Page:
"THIS IS Katharine Zadravec at the PEN/Faulkner Award for Fiction office at the Folger Shakespeare Library."

Who? The What?

"Z-A-D-R-A-V-E-C, at the PEN/ Faulkner office at The Folger. PEN/ Faulkner, as in 'pen' for writing, and Faulkner, the writer."

As an arts administrator, I spend a great deal of time spelling my name and explaining what I do. Even in the book world, we should have short names.

New to Washington, the PEN/ Faulkner Award has been relocated from the University of Virginia to emphasize its national character. The award was founded three years ago to celebrate literary excellence in contemporary fiction.

A bookaholic, I soon discovered one of the joys of the job--all those books to devour. I gather the novels and short story collections published by small presses and big publishers alike and send them to the judges, a panel of three writers. I also keep track of the judges--one may be out of the country for weeks, another on a corner of Cape Cod where UPS doesn't like to deliver, a third barricaded behind his desk before a semester's teaching begins.

While the judges read, I also beg--by phone or by mail--to almost anyone who might have two cents to send us. The PEN/Faulkner is the only national prize founded, administered, judged and primarily funded by writers. I squeeze the prize money from a list of prominent names, notorious for their scant resources.

There are several committees to keep track of: PEN/South, which created the award and named it for William Faulkner because he had used his Nobel Prize money to establish a literary award (now defunct); the PEN American Center in New York, cosponsor of the award; and the PEN writers who take an interest in the award.

I also plan programs--this year including seminars and readings featuring writers from New York, Pennsylvania and Washington. The PEN/ Faulkner program will introduce Washington editor-writer Claudia Tate to a wider audience. Her book, "Black Women Writers at Work" (Continuum, 1983), has already sold out and is into a second printing. Tate teaches at Howard University.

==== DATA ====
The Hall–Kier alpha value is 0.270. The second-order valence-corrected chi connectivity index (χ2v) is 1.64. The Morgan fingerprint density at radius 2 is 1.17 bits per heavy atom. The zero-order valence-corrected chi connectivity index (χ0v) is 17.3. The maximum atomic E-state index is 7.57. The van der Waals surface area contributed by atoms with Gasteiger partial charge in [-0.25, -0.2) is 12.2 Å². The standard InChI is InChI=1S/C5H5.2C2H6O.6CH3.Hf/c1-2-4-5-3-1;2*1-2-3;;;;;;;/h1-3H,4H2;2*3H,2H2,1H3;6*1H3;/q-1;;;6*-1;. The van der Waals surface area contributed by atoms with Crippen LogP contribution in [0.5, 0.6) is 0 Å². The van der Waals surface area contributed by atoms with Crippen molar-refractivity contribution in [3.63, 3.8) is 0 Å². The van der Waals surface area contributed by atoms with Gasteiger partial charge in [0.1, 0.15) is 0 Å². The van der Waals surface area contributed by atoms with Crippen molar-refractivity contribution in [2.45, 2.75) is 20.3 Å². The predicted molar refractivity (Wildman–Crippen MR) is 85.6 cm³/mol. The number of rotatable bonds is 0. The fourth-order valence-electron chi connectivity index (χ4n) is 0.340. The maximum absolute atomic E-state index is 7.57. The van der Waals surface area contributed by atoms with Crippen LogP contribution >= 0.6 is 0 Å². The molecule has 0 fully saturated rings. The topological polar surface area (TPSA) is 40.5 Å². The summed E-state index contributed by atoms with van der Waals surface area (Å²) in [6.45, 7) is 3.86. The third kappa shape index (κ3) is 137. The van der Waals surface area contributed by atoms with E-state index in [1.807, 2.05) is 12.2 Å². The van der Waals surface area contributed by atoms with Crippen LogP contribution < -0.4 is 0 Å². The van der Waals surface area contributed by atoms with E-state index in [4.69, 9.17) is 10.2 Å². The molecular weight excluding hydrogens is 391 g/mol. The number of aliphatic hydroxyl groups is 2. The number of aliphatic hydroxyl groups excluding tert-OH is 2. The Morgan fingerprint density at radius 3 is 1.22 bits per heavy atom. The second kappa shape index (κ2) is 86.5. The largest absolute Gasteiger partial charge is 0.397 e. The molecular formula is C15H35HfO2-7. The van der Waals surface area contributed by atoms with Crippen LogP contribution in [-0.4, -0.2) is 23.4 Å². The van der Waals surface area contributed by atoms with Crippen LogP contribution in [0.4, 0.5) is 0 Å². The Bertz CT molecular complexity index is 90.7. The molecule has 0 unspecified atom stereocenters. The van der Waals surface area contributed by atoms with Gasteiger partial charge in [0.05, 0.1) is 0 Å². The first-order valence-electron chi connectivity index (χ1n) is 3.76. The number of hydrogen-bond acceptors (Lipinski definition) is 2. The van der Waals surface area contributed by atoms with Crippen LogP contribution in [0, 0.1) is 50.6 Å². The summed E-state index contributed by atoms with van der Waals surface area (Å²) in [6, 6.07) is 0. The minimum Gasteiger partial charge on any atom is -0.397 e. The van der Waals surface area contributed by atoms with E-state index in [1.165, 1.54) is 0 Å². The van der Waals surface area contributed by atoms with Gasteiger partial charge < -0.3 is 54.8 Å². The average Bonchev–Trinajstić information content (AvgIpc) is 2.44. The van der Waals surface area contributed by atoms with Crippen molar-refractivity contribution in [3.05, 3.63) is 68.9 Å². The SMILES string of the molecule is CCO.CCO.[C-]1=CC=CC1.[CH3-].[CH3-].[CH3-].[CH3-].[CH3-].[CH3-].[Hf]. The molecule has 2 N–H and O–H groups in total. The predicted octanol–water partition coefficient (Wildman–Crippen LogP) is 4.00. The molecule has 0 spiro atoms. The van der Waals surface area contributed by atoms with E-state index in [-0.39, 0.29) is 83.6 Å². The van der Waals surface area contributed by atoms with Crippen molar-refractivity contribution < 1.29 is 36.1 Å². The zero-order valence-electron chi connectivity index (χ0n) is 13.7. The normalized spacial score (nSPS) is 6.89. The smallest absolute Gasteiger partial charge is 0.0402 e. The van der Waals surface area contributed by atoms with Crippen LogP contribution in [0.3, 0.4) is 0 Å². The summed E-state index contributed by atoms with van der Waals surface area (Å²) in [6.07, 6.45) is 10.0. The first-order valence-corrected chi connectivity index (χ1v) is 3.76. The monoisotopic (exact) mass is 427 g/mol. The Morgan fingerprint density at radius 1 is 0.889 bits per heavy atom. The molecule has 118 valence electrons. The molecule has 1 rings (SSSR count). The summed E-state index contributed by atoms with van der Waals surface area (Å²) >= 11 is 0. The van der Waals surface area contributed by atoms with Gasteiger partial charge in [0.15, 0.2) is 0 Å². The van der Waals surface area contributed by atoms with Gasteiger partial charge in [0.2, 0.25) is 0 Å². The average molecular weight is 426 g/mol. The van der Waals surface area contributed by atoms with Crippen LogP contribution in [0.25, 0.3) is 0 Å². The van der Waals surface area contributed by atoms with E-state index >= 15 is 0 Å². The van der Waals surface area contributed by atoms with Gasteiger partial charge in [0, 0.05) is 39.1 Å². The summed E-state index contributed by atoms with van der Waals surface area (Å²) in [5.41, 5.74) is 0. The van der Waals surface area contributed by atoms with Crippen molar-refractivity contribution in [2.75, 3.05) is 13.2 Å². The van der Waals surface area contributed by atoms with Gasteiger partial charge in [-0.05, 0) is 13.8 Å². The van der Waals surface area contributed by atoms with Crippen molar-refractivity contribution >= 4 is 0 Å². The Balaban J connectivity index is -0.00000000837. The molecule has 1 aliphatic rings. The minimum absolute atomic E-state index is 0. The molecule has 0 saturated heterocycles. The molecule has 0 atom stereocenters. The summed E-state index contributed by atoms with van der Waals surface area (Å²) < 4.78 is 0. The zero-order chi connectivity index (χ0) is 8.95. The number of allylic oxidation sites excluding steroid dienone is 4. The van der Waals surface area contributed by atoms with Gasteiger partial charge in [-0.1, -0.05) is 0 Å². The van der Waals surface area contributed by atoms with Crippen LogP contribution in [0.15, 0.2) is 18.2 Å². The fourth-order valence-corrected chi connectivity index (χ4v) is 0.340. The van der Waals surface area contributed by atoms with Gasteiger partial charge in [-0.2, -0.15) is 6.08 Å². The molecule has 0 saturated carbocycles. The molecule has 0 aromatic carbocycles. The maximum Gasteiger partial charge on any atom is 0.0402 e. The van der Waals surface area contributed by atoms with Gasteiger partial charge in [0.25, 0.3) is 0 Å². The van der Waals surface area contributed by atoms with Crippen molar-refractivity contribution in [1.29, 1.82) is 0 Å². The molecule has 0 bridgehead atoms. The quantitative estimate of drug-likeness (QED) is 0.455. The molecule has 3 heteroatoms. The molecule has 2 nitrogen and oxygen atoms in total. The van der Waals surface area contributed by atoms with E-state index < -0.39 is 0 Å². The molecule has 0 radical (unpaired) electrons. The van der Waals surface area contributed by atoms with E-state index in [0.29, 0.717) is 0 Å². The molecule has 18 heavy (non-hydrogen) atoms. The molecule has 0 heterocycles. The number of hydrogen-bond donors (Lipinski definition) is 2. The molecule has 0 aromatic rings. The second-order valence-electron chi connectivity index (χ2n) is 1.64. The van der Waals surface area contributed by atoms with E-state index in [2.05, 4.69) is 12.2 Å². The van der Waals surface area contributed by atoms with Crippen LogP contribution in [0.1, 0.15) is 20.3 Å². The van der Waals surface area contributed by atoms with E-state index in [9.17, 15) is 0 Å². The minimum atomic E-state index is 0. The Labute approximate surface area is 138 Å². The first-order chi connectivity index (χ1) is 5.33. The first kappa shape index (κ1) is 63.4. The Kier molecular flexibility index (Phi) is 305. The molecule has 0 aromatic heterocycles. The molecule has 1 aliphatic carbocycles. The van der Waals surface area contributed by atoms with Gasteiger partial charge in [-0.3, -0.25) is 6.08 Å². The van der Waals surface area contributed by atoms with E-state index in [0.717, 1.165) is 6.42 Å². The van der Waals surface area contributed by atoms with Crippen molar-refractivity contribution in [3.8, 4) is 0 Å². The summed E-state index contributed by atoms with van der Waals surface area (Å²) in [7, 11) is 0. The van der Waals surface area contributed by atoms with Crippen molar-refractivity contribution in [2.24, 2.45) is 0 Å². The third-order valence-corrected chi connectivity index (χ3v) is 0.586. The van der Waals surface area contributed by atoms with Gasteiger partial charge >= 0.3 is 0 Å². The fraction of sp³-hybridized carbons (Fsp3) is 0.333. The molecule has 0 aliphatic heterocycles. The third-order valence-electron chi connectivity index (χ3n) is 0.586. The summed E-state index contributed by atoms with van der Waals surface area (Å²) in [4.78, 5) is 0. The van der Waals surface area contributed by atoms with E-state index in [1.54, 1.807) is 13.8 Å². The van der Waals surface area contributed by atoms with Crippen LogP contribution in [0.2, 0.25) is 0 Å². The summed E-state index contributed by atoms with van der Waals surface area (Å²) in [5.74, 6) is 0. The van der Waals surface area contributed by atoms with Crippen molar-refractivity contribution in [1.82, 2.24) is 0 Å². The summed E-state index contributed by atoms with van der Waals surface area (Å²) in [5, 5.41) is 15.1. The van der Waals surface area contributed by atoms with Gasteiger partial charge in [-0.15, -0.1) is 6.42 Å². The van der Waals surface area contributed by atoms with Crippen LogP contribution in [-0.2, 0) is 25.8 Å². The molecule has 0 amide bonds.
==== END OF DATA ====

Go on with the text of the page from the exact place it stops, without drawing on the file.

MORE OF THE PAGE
A poet myself, I have found fiction easier to promote than poetry because more people read it. However, the PEN/Faulkner Award has its critics. James Laughlin, head of the New Directions publishing house, recently recalled that a New York publisher said it was a shame that the PEN/Faulkner had gone to such unimportant books. Evidently, he had forgotten that Laughlin's New Directions had published the 1983 winner ("Seaview" by Toby Olson).

The award has also been labeled elitist and inbred by some book critics, but David Bradley, who won in 1982 for his novel, "The Chaneysville Incident," told me the prize had kept him from selling out. When the award was announced that year, he said he realized "someone out there cared, someone was reading me."

Perhaps that's why I happily beg for PEN/Faulkner--because the writers care. Last winter, Larry McMurtry gave a benefit reading, then stayed afterward to talk about writing to a handful of fans and aspiring writers in one of the best seminars on the subject I've heard. And he did it for free--for the PEN/Faulkner. This year, Judith Viorst--another PEN member--will entertain families at a December holiday reading of her children's books.

Novelist Maureen Howard, one of the 1983 nominees, said that the award ceremony last spring (the first at the Folger) was free of the "publishing glitz" evident at so many New York literary events, that a "true feeling for and genuine good will toward writing was evident" and that the Folger was a "grand, unfusty establishment."

That's another story--how the Folger Library manages to be an "unfusty establishment." There are sometimes scones at morning coffee, cucumber sandwiches at tea, and the library fiercely protects the scholarly sanctum of its reading room. Then the doors will be thrown wide to celebrate contemporary work, at events like the PEN/Faulkner Award ceremony. Watch for it.